In the "X-Men" comics and movies, the character Magneto is a powerful mutant capable of sensing and manipulating magnetic fields. Though his powers seem obviously fantastical — fodder for the superhero genre — a growing amount of research now suggests that the character's abilities might actually have a distant basis in real human biology.

In fact, at least one scientist claims to have found evidence that humans are capable of sensing the magnetic fields around them. Call it a magnetic sixth sense, reports Science. This doesn't mean that you should start trying to move metal objects around with your mind like Magneto, but you might be subconsciously using this extrasensory sense to orient yourself in some way.

The research isn't as far-fetched as it might sound. Many animals across the spectrum of life, from birds, bees and sea turtles to lobsters, frogs and fish, have been shown to utilize the Earth's magnetic field for navigation. Exactly how the magnetic senses of these animals work isn't always clear, but these senses do seem to exist.

Many other creatures have been shown to change their behavior when introduced to magnetic fields even when it's not obvious that they have any use for a magnetic sense when behaving normally.

“It’s part of our evolutionary history," said Joe Kirschvink, the geophysicist at the California Institute of Technology who is now testing humans for a magnetic sense. "Magnetoreception may be the primal sense.”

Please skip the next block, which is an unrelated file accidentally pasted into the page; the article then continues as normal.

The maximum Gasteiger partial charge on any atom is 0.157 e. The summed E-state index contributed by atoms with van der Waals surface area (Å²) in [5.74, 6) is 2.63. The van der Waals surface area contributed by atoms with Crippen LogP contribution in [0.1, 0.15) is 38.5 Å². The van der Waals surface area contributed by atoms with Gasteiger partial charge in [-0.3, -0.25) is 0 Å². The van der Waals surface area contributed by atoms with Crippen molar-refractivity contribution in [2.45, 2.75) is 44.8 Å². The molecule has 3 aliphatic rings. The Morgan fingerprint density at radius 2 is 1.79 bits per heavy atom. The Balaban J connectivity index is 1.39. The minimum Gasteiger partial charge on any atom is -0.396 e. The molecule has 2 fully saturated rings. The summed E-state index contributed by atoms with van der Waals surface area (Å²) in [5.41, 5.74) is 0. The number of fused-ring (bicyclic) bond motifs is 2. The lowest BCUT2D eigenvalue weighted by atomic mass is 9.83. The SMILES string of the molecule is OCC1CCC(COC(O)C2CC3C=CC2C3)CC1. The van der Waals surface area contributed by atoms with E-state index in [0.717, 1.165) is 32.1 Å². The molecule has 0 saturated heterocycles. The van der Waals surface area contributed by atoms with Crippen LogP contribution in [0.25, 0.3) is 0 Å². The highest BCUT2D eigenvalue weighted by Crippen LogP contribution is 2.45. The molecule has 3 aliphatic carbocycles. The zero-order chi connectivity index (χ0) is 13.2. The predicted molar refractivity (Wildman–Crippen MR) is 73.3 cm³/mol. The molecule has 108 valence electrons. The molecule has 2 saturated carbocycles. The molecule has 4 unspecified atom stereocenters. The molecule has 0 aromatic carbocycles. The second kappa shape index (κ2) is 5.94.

In Kirschvink's latest experiment, rotating magnetic fields were passed through study participants while their brain waves were measured. Kirschvink found that when the magnetic field was rotated counterclockwise, certain neurons responded to this change, generating a spike in electrical activity.

Determining whether this neural activity was evidence of a magnetic sense or something else is the real question. For instance, even if the human brain responds to magnetic fields in some way, that doesn't mean that this response is being processed as information by the brain.

There's also the mystery of what mechanisms are in place within the brain or body that receive the magnetic stimulus. If the human body has magnetoreceptors, where are they? So the next step for Kirschvink will be to identify that mechanism.

If magnetoreceptors are discovered in the human body, we'll also need to determine what they're being used for. The most likely use would be that they afford us some sense of orientation or balance. After all, as primates, a three-dimensional sense of orientation has been evolutionarily important, at least for our tree-dwelling relatives.

Then again, it's also possible that our magnetoreceptors, assuming they exist at all, have no use. It's possible they represent vestigial traits that have lost their evolutionary significance, mere remnants of an extrasensory past.